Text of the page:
Dante Alighieri is "a prophet of hope, a herald of humanity's
possible redemption and liberation, of profound change in
every man and woman, of all of humanity." So wrote Pope
Francis last May as he saluted the celebrations of the author
of the epic poem, The Divine Comedy, honoring Dante on the
anniversary of his birth in 1265 - 750 years ago.
If you go soon to the National Gallery of Art in Washington
you may be able to see a unique painting that's not always on
view, the "Allegorical Portrait of Dante Alighieri,"
currently hanging near masterpieces of the 16th-century
Italian Renaissance. The surrounding pictures are of
religious scenes, or else, vivid portraits of contemporaries
who lived in the 1500s.
The picture of Dante - not the usual devotional image and not
the usual portrait - bridges the world between the individual
and the sublime, just as his poetic worlds bridged the
ancient and modern, the secular and sacred domains. Although
the artist is not known, he was close to Agnolo Bronzino, a
Florentine master who admired the great Michelangelo, who
was, by the way, a lifelong devotee of The Divine Comedy.
Anyone familiar with the poses of the prophets who foretold
the advent of Christ on Michelangelo's Sistine Chapel ceiling
in Rome, painted half a century before the National Gallery's
portrait, will recognize that the anonymous artist of the
Dante portrait has deliberately modeled the poet's pose on
those heroic figures.
Dante sits on a rock overlooking a seascape, clad in a red
robe, his brow wreathed in poet's laurel. His aquiline
profile turns slightly away from us to gaze at the
seven-story mountain of purgatory in the right background. On
the lower left we glimpse the flames of eternal punishment in
hell and just above this, a ghostly view of the dome of the
"Inferno" (hell) and "Purgatory" are two of the canticles, or
major sections of Dante's famous poem, which he simply titled
Comedy but what began to be called "Divine" around the time
this picture was made. The third is "Paradise." The artist
alludes to this third level by painting translucent angels in
the dawning sky and above all, by the open pages of the book
he holds, where the opening lines of Canto 25 of "Paradise"
are legibly inscribed.
In that passage, the exiled poet voices his hope to return to
the Baptistery of St. John in Florence "to which his thoughts
turned during the last years of his life with the desire of
being crowned poet at the very font where he had received
baptism," as Pope Benedict XV wrote in an encyclical honoring
Dante in 1921. Canto 25 goes on to define and describe the
theological virtue of hope.
Preparation for the Year of Mercy
In May 2015, Pope Francis added his voice to all those who
see the long-ago poet as still having "much to say and offer
to those who desire to travel the way to true knowledge, to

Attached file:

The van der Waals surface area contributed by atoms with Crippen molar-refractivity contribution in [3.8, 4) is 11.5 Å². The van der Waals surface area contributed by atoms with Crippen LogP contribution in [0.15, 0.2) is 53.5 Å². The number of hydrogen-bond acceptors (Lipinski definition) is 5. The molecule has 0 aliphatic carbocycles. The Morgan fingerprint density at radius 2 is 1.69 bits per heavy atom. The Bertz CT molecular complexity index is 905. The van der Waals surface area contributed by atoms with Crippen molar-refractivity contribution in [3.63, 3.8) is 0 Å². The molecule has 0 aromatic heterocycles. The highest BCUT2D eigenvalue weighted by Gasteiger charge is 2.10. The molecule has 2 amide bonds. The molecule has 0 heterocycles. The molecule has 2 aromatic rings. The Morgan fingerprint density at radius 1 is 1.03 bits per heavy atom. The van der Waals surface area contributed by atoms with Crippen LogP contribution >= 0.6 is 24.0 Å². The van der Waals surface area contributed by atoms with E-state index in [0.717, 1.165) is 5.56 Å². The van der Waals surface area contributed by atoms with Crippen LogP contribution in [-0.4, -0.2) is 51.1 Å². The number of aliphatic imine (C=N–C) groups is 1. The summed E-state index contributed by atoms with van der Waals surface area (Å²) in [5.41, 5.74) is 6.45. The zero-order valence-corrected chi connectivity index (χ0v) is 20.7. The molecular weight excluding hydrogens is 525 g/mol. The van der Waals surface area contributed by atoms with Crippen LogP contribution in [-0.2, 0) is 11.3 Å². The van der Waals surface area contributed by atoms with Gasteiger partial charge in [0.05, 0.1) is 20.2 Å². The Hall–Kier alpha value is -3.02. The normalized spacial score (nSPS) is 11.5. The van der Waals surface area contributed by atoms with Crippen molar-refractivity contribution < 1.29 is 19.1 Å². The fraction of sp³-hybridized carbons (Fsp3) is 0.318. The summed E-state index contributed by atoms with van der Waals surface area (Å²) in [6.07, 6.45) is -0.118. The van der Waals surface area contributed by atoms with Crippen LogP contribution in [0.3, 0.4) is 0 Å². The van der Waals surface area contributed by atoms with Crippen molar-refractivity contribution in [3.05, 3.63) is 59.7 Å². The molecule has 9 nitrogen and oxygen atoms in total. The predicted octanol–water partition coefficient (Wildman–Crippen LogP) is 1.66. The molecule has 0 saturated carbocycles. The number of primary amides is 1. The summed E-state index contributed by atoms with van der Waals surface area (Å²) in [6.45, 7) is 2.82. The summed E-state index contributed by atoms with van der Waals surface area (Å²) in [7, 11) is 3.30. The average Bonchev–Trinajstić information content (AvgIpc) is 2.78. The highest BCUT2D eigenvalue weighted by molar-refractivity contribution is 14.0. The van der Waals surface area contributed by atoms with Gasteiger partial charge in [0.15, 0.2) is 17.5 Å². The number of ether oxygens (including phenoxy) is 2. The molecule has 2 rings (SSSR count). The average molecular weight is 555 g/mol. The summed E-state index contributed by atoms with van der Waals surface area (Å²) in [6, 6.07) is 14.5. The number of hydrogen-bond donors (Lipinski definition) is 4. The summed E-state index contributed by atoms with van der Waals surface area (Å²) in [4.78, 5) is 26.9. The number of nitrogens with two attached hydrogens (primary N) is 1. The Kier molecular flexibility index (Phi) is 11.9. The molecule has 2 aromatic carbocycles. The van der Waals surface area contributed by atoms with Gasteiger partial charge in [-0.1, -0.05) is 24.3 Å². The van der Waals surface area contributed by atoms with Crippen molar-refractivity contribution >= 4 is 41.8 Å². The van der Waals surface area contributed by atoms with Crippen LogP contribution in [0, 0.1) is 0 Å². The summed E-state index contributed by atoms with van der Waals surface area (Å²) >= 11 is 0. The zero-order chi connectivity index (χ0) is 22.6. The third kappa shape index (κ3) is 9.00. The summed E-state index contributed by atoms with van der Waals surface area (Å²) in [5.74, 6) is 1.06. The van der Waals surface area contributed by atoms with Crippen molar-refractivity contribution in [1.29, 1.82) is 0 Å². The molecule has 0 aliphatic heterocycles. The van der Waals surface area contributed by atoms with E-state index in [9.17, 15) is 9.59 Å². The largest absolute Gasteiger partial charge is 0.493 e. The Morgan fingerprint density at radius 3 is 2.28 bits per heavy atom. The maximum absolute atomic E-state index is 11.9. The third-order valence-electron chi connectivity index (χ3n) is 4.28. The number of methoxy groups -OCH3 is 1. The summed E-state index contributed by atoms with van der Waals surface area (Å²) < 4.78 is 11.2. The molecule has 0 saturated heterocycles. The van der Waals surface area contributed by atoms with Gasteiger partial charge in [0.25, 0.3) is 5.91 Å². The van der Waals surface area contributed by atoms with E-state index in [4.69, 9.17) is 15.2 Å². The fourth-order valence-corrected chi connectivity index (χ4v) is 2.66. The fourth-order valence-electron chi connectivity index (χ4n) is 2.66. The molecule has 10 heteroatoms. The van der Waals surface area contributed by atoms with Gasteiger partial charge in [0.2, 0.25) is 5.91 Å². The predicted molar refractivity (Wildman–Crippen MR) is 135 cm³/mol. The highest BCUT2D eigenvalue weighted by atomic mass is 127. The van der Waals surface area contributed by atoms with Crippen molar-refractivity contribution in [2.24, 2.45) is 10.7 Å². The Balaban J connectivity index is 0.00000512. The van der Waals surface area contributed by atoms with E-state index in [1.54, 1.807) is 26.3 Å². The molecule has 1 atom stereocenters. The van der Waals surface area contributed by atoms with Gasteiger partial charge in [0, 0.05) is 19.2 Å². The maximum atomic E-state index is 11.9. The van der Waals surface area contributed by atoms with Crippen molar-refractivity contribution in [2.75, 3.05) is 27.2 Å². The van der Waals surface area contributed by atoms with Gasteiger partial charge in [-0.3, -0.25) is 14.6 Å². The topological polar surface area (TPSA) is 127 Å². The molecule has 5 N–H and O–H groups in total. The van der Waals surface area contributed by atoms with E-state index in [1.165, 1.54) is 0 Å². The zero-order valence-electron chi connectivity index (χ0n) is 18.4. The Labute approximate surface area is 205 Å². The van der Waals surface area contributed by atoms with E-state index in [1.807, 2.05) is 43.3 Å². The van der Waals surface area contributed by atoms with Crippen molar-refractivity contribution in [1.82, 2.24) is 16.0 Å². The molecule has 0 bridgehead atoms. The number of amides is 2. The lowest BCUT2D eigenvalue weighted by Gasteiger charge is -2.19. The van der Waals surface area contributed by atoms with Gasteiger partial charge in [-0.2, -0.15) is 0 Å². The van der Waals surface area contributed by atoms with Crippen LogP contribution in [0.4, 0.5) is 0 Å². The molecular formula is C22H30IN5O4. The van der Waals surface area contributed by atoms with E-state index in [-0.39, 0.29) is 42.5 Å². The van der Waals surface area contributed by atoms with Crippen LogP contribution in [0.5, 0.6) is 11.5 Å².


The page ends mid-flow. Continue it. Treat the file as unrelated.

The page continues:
the authentic discovery of self, of the world, of life's
profound and transcendent meaning." In a message sent to the
Italian Senate, the Holy Father underlined the connection
between reading Dante's writings and the upcoming
Extraordinary Jubilee of Mercy, which will begin Dec. 8, 2015
- exactly 50 years after the Vatican Council opened.
"The Comedy can be read as a great itinerary, rather as a
true pilgrimage, both personal and interior, as well as
communal, ecclesial, social and historic. It represents the
paradigm of every authentic voyage in which humanity is
called to leave behind what Dante calls 'the little patch of
earth which makes us here so fierce' (Par. XXII, 151) in
order to reach a new condition marked by harmony, peace and
Contrary to the popular view that Dante put his enemies in
"Inferno" and his friends in "Paradise," the entire Comedy is
intended to invoke the mercy of God. The late Dorothy Sayers,
who penned a verse translation of the Comedy, pointed out
that the difference between the punishments in hell and the
penances in Purgatory is not their severity but whether they
are "remedial" or "retributive." If the sinner refuses to
accept his guilt, she said, then all punishments are only
retributive, but if he admits that what he did was wrong,
then all punishments, no matter how harsh, are remedial -
merciful purgation on the way to heaven.
Dante is an ideal guide to mercy, because he created for the
first time the image of the seven-story mountain of
purgatory. Before his Comedy, purgatory was portrayed simply
as a temporary version of hellfire. Moreover, his vivid
narrative of sinners in "Inferno" is also merciful, as it
offers living readers the chance to remedy their mistakes
before it is too late, by seeing the consequences.
Hamerman is a freelance writer from Reston.
If you go
The National Gallery of Art, 6th and Constitution Ave., N.W.,
Washington. Open Mon. through Sat. 10 a.m. to 5 p.m., Sun. 11
a.m. to 6 p.m. 202/737-4215 or nga.gov.
Pope Francis suggests reading The Divine Comedy for the Year
of Mercy. Go to worldofdante.org or etcweb.princeton.edu/dante.